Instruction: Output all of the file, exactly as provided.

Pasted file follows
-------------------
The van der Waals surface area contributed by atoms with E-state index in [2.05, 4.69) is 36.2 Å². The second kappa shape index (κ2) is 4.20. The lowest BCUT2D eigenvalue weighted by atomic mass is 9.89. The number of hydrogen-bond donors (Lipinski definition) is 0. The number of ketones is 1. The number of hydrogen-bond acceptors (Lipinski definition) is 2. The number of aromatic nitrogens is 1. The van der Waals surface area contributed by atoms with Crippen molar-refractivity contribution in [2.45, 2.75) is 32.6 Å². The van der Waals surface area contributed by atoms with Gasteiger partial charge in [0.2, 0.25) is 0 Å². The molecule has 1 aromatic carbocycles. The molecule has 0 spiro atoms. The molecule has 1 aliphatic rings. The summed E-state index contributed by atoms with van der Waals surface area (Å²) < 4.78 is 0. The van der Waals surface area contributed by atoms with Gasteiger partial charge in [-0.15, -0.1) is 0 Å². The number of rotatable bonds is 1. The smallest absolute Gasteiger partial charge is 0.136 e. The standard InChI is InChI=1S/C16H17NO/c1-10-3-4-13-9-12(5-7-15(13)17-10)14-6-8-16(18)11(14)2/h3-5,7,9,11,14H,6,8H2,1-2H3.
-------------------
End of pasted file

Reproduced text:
The van der Waals surface area contributed by atoms with E-state index in [2.05, 4.69) is 36.2 Å². The second kappa shape index (κ2) is 4.20. The lowest BCUT2D eigenvalue weighted by atomic mass is 9.89. The number of hydrogen-bond donors (Lipinski definition) is 0. The number of ketones is 1. The number of hydrogen-bond acceptors (Lipinski definition) is 2. The number of aromatic nitrogens is 1. The van der Waals surface area contributed by atoms with Crippen molar-refractivity contribution in [2.45, 2.75) is 32.6 Å². The van der Waals surface area contributed by atoms with Gasteiger partial charge in [0.2, 0.25) is 0 Å². The molecule has 1 aromatic carbocycles. The molecule has 0 spiro atoms. The molecule has 1 aliphatic rings. The summed E-state index contributed by atoms with van der Waals surface area (Å²) < 4.78 is 0. The van der Waals surface area contributed by atoms with Gasteiger partial charge in [-0.15, -0.1) is 0 Å². The number of rotatable bonds is 1. The smallest absolute Gasteiger partial charge is 0.136 e. The standard InChI is InChI=1S/C16H17NO/c1-10-3-4-13-9-12(5-7-15(13)17-10)14-6-8-16(18)11(14)2/h3-5,7,9,11,14H,6,8H2,1-2H3.